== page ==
All true monks devote themselves to God; they separate themselves from the world, and do not entangle themselves in secular business, that they may more easily seek perfectly and with their whole hearts, not those things which are upon earth, but those which are in heaven. This is the duty of every Christian, as Origen elegantly observes, 2 and as St. Paul himself teaches, 3 according to the divine lessons of our blessed Redeemer. For to be dead to the world, and to live to Christ, is the part of all who are truly his disciples. Those who live in the world must so behave as not to be of the world. They must be assiduously conversant in prayer and other exercises of religion. Their work itself must be sanctified and dedicated to God by the like motives with which the ancient monks applied themselves to penitential manual labour, 4 or to external spiritual functions.  2
 
Note 1. SS. Placidus, Eutychius, and thirty other martyrs are commemorated in the most pure copies of the ancient Martyrology ascribed to St. Jerom, viz. that of Lucca given by Florentinius, that of Corbie in D’Achery, (Spicil. t. 4,) that in Martenne, (Anecd. t. 3, col. 1563,) &c. also in Ado, Usuard, &c. Solier the Jesuit, (in Martyrol. Usuardi ad 5 Octob.) Chatelain, (Mart. univ.) Bue the Bollandist, (1 Octob. p. 66,) &c. think these to be ancient martyrs under the Roman Pagans. Others have confounded them with the Monks Martyrs. That a St. Placidus was a disciple of St. Benedict we are assured by St. Gregory, &c. that he was sent into Sicily is mentioned by Leo Marsicanus in the eleventh century, (in his Historia Casinensis, l. 1, c. 1,) and that he died there by martyrdom is recorded by Bertarius, abbot of Cassino, in the eleventh century, (Carmine de S. Benedicto,) by the old Martyrology of Cassino, (ap. Muratori, t. 7; Rerum Ital. Col. 935,) Mabillon. (Iter. Ital. t. 1, p. 144,) &c. St. Placidus is invoked in several Benedictin Litanies before the eleventh age. See Ruinart. Apol. pro S. Placido, § 3, Card. Bona. Liturg. l. 1, c. 12, n. 4. Mabillon, Anal. t. 2, &c. First Gelinus, after him Maurolycus, Molanus, Gelesinius, Baronius, &c. give the title of disciple of St. Benedict to St. Placidus, honoured on this day, in which the Bollandists suspect the Monks Martyrs to be substituted in modern Martyrologies in the place of the Roman Martyrs recorded in more ancient Martyrologies, seeing Usuard, Notker, &c. though monks, do not mention that circumstance; nevertheless unless some Martyrology more ancient than St. Benedict could be produced, in which St. Placidus martyr occurs, the tradition of the Benedictins, who think their St. Placidus the same, cannot be proved a mistake. At present at least the Benedictin abbot and his companions are the saints honoured in the Roman Martyrology on this day. The barbarians, by whose hands they suffered, are presumed by Mabillon to have been Sclavini, who, in the reign of Justinian, plundered Thrace and Illyricum, as Procopius relates, l. 3, c. 38, de bello Gothico. Others think them Arian Goths from Spain; others Arian cruel Vandals, or pagan Moors subject to them in Africa; others Saracens; but these were not so early in that neighbourhood, and were not likely to have made a long voyage from Egypt or Arabia. The acts called the pirate Mamucha.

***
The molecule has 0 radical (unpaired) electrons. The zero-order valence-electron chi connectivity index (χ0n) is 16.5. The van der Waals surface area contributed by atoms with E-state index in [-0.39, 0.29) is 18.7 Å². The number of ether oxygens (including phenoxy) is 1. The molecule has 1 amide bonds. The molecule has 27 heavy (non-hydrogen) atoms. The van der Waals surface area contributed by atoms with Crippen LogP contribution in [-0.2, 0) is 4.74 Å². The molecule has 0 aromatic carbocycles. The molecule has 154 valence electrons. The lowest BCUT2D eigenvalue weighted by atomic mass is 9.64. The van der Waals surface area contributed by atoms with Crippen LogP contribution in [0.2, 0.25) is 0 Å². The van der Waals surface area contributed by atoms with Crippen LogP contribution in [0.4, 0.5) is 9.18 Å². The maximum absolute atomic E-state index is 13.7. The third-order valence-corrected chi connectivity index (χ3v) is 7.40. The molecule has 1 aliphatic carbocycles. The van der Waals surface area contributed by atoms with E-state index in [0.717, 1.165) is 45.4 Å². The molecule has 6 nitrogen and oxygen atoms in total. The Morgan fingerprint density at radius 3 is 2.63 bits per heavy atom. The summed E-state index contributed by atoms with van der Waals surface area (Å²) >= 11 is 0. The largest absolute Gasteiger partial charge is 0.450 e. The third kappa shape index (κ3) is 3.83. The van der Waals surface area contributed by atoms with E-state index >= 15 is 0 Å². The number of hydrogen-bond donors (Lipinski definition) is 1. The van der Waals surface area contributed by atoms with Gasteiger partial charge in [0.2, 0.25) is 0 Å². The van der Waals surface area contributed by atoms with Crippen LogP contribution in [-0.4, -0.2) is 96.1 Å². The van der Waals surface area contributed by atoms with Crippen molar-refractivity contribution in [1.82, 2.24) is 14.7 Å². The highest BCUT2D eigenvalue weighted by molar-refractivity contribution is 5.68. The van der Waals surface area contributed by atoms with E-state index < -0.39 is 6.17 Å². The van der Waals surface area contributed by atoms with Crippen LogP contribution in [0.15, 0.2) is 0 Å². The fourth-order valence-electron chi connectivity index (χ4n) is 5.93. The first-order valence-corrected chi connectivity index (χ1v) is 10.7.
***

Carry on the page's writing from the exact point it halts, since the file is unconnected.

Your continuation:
The monastery of Messina was soon after rebuilt; its possessions, the original gift of the senator Tertullus, in Sicily and Italy, were confirmed to it by Pope Vigilius, if Rocchus Pyrrhus (Siciliæ sacra, l. 4, par. 2,) was not imposed upon by a false deed. The Saracens from Alexandria invading Sicily in 669, again destroyed this monastery of St. Placidus, and murdered all the monks; and after it had been repaired by the monks of Cassino, again destroyed it under their leader Abraham, about the year 880, as the Chronicles of Cassino relate. The monks slain there in this its third destruction, are honoured with the title of martyrs by Cajetan, (De Sanctis Siculis, t. 1, printed in 1610,) and by Wion, (in Martyrol. Ben.) on the 1st of August. In the year 1276, the bodies of St. Placidus and his companions were discovered at Messina, in the ruins of the church of that monastery, which bore the title of St. John Baptist. In 1361 certain noblemen of Messina founded the abbey of St. Placidus of Colonero, ten miles from Messina, which, in 1432, was removed to a monastery two miles from Messina. The bodies of St. Placidus and his fellow-martyrs were again discovered under the ruins of St. John Baptist’s church in Messina, in 1588, known by the marks of martyrdom and the tradition of the citizens; of which several relations have been published; thirty-seven bodies of martyrs were found in one place, deposited separately, and afterwards some others, of which several relations are published. Pope Sixtus V. in 1588, and again Paul V. in 1621, ordered their festivals to be kept at Messina, &c. The relics are chiefly preserved in the priory of St. John Baptist at Messina. See the history of their discovery, &c. written at that time in Italian, and Mabillon, Diss. des Saints inconnus, p. 28. Also F. Bue the Bollandist, p. 103, and Bened. XIV. De Canoniz. Santor. l. 4, par. 2, cap. 33, p. 222. [back]
Note 2. Origen, Hom. 11, in Levit. [back]
Note 3. Col. iii. 2. [back]
Note 4. St. Aug. l. de Moribus Eccl. Catholicæ, c. 30, 31, et l. de Opere Monachorum; S. Hier. ep. 22, ad Eustoch. &c. [back]